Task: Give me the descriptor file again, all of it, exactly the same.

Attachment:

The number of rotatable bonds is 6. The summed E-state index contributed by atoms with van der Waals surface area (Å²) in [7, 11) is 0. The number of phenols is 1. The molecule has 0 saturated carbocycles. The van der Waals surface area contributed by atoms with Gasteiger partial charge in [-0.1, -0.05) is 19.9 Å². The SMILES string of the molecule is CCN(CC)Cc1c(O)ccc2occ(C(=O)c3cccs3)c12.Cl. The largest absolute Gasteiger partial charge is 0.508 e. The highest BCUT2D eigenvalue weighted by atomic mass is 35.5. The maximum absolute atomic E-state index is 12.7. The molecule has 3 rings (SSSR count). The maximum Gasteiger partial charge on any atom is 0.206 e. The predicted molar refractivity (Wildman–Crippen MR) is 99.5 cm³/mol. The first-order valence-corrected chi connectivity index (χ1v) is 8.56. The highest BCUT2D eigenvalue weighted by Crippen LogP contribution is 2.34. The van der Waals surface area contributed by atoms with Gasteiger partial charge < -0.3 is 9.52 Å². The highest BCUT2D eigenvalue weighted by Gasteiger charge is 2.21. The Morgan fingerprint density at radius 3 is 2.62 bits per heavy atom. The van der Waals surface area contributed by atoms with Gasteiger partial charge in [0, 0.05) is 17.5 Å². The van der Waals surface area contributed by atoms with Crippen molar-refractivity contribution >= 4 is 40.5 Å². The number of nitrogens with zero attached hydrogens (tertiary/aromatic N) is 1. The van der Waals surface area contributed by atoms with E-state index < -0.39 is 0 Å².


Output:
The number of rotatable bonds is 6. The summed E-state index contributed by atoms with van der Waals surface area (Å²) in [7, 11) is 0. The number of phenols is 1. The molecule has 0 saturated carbocycles. The van der Waals surface area contributed by atoms with Gasteiger partial charge in [-0.1, -0.05) is 19.9 Å². The SMILES string of the molecule is CCN(CC)Cc1c(O)ccc2occ(C(=O)c3cccs3)c12.Cl. The largest absolute Gasteiger partial charge is 0.508 e. The highest BCUT2D eigenvalue weighted by atomic mass is 35.5. The maximum absolute atomic E-state index is 12.7. The molecule has 3 rings (SSSR count). The maximum Gasteiger partial charge on any atom is 0.206 e. The predicted molar refractivity (Wildman–Crippen MR) is 99.5 cm³/mol. The first-order valence-corrected chi connectivity index (χ1v) is 8.56. The highest BCUT2D eigenvalue weighted by Crippen LogP contribution is 2.34. The van der Waals surface area contributed by atoms with Gasteiger partial charge < -0.3 is 9.52 Å². The highest BCUT2D eigenvalue weighted by Gasteiger charge is 2.21. The Morgan fingerprint density at radius 3 is 2.62 bits per heavy atom. The van der Waals surface area contributed by atoms with Gasteiger partial charge in [0, 0.05) is 17.5 Å². The van der Waals surface area contributed by atoms with Crippen molar-refractivity contribution >= 4 is 40.5 Å². The number of nitrogens with zero attached hydrogens (tertiary/aromatic N) is 1. The van der Waals surface area contributed by atoms with E-state index < -0.39 is 0 Å².